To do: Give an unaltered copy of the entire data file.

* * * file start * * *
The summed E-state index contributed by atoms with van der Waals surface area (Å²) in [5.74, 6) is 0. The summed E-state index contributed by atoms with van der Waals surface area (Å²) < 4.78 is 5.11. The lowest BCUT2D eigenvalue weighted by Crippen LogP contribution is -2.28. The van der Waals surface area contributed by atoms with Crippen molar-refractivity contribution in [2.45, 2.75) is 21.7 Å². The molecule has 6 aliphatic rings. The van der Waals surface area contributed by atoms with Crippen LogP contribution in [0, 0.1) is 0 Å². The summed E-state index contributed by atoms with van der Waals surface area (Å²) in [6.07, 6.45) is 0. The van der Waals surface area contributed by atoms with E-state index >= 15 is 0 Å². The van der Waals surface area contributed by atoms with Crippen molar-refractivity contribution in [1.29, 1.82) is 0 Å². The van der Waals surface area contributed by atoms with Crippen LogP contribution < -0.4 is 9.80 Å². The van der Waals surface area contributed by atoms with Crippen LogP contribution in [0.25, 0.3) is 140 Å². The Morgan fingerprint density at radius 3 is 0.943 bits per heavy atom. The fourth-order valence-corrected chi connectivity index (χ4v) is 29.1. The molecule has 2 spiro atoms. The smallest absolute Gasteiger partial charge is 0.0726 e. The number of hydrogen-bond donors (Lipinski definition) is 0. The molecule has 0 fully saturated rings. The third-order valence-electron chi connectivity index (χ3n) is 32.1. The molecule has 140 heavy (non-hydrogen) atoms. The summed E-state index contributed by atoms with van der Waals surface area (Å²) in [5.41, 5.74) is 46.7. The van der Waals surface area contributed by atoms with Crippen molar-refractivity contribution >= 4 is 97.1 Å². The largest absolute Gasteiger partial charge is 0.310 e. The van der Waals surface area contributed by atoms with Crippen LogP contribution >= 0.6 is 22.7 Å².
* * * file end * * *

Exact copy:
The summed E-state index contributed by atoms with van der Waals surface area (Å²) in [5.74, 6) is 0. The summed E-state index contributed by atoms with van der Waals surface area (Å²) < 4.78 is 5.11. The lowest BCUT2D eigenvalue weighted by Crippen LogP contribution is -2.28. The van der Waals surface area contributed by atoms with Crippen molar-refractivity contribution in [2.45, 2.75) is 21.7 Å². The molecule has 6 aliphatic rings. The van der Waals surface area contributed by atoms with Crippen LogP contribution in [0, 0.1) is 0 Å². The summed E-state index contributed by atoms with van der Waals surface area (Å²) in [6.07, 6.45) is 0. The van der Waals surface area contributed by atoms with E-state index >= 15 is 0 Å². The van der Waals surface area contributed by atoms with Crippen molar-refractivity contribution in [1.29, 1.82) is 0 Å². The van der Waals surface area contributed by atoms with Crippen LogP contribution < -0.4 is 9.80 Å². The van der Waals surface area contributed by atoms with Crippen LogP contribution in [0.25, 0.3) is 140 Å². The Morgan fingerprint density at radius 3 is 0.943 bits per heavy atom. The fourth-order valence-corrected chi connectivity index (χ4v) is 29.1. The molecule has 2 spiro atoms. The smallest absolute Gasteiger partial charge is 0.0726 e. The number of hydrogen-bond donors (Lipinski definition) is 0. The molecule has 0 fully saturated rings. The third-order valence-electron chi connectivity index (χ3n) is 32.1. The molecule has 140 heavy (non-hydrogen) atoms. The summed E-state index contributed by atoms with van der Waals surface area (Å²) in [5.41, 5.74) is 46.7. The van der Waals surface area contributed by atoms with Crippen molar-refractivity contribution >= 4 is 97.1 Å². The largest absolute Gasteiger partial charge is 0.310 e. The van der Waals surface area contributed by atoms with Crippen LogP contribution >= 0.6 is 22.7 Å².